On the capitol grounds in Austin, Texas, this memorial to the men and women of the Korean War
was dedicated on April 16, 1999. Governor George W. Bush presided over the ceremony. In attendance were the
Honorable Lee Hong-koo, Republic of Korea Ambassador to the United States and Medal of Honor recipient and
Korean War veteran Colonel Joseph Rodriguez of El Paso. Both of these honored guests spoke at the dedication.
In 1991 members of the
Texas Lone Star Chapter of the Korean War Veterans Association established a goal to raise the funds necessary
to build a State memorial honoring the 289-thousand Texans who served in the Korean War and the more than 1700
missing or killed in action. Through their hard work and the efforts of their friends and those who donated
funds, they saw their hard work and dedication unveiled on the grounds of the State Capital eight years later.
The memorial encompasses an area of 24 feet by 24 feet. It is made of rose granite and features a Texas Star
styling with a great American Bald Eagle perched on the center obelisk. Click on the image to see a larger view
of the area around the memorial.
The magnificent bronze eagle is standing on a GI helmet and is holding a dog tag in one talon. The center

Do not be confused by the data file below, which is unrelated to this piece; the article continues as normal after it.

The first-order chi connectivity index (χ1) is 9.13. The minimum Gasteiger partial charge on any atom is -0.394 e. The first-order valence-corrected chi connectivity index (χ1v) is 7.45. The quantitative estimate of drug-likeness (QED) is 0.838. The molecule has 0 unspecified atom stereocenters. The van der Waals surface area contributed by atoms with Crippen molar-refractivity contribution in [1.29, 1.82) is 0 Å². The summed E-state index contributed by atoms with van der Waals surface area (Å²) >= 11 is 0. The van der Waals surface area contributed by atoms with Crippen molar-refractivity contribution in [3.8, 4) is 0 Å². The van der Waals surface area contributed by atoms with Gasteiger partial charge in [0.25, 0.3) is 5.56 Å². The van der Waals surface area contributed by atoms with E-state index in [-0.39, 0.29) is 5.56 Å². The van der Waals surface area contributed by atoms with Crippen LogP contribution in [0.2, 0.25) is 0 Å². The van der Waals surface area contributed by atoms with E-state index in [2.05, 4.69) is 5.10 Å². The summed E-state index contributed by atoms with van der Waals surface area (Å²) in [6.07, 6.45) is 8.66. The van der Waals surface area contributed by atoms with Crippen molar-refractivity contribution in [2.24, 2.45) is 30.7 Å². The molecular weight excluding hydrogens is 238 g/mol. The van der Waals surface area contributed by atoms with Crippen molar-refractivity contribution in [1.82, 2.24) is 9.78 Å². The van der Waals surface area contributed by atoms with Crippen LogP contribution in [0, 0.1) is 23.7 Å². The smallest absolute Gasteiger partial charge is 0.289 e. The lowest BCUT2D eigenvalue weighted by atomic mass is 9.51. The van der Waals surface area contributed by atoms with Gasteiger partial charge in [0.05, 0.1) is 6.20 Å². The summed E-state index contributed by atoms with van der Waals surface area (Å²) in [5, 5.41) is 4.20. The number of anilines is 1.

obelisk is seven (7) feet high. On the five sides of the obelisk are seals of the branches of the Armed
Services. On the five fins of the star, radiating out from the obelisk, names are engraved in alphabetical order
of the Texas KIA's and Texas MIA's, a total of 1723 individuals.
Within the memorial area there are two benches and a dedication pedestal. Texas rose granite was used
throughout the star, benches and pedestal.
Located in the Houston National Veterans
Cemetery, the rose granite monument was designed by Sal Gambino and
dedicated on the 50th anniversary of the Korean War in 2000. The
members of Texas Lone Star Chapter of the KWVA, as well as numerous
other supporters, provided the funding for the memorial.
is dedicated to the more than 289,000 Texans who served in the Korean
War, as well as honoring the memory of the 1,723 Texans who were either
Killed in Action or Missing in Action in the Korean War.